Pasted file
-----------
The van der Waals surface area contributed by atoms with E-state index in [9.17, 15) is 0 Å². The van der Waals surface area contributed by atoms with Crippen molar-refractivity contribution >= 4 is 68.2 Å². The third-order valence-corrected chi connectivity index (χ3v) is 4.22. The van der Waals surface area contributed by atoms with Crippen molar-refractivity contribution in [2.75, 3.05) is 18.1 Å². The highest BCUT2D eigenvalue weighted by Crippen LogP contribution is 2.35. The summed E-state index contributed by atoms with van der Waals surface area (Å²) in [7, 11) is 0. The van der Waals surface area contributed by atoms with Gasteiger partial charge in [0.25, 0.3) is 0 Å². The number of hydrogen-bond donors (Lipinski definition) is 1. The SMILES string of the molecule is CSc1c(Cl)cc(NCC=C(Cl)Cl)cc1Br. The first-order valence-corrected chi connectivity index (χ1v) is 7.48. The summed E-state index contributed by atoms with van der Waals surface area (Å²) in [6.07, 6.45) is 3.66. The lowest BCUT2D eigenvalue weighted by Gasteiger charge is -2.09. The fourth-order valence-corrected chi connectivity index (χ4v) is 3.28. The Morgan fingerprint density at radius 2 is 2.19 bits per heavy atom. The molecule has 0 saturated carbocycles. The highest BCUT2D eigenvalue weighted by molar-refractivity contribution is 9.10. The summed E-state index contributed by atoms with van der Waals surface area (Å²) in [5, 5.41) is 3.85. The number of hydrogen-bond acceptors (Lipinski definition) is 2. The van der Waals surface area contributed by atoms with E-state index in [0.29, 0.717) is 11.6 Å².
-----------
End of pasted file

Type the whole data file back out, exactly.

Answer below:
The van der Waals surface area contributed by atoms with E-state index in [9.17, 15) is 0 Å². The van der Waals surface area contributed by atoms with Crippen molar-refractivity contribution >= 4 is 68.2 Å². The third-order valence-corrected chi connectivity index (χ3v) is 4.22. The van der Waals surface area contributed by atoms with Crippen molar-refractivity contribution in [2.75, 3.05) is 18.1 Å². The highest BCUT2D eigenvalue weighted by Crippen LogP contribution is 2.35. The summed E-state index contributed by atoms with van der Waals surface area (Å²) in [7, 11) is 0. The van der Waals surface area contributed by atoms with Gasteiger partial charge in [0.25, 0.3) is 0 Å². The number of hydrogen-bond donors (Lipinski definition) is 1. The SMILES string of the molecule is CSc1c(Cl)cc(NCC=C(Cl)Cl)cc1Br. The first-order valence-corrected chi connectivity index (χ1v) is 7.48. The summed E-state index contributed by atoms with van der Waals surface area (Å²) in [6.07, 6.45) is 3.66. The lowest BCUT2D eigenvalue weighted by Gasteiger charge is -2.09. The fourth-order valence-corrected chi connectivity index (χ4v) is 3.28. The Morgan fingerprint density at radius 2 is 2.19 bits per heavy atom. The molecule has 0 saturated carbocycles. The highest BCUT2D eigenvalue weighted by molar-refractivity contribution is 9.10. The summed E-state index contributed by atoms with van der Waals surface area (Å²) in [5, 5.41) is 3.85. The number of hydrogen-bond acceptors (Lipinski definition) is 2. The van der Waals surface area contributed by atoms with E-state index in [0.29, 0.717) is 11.6 Å².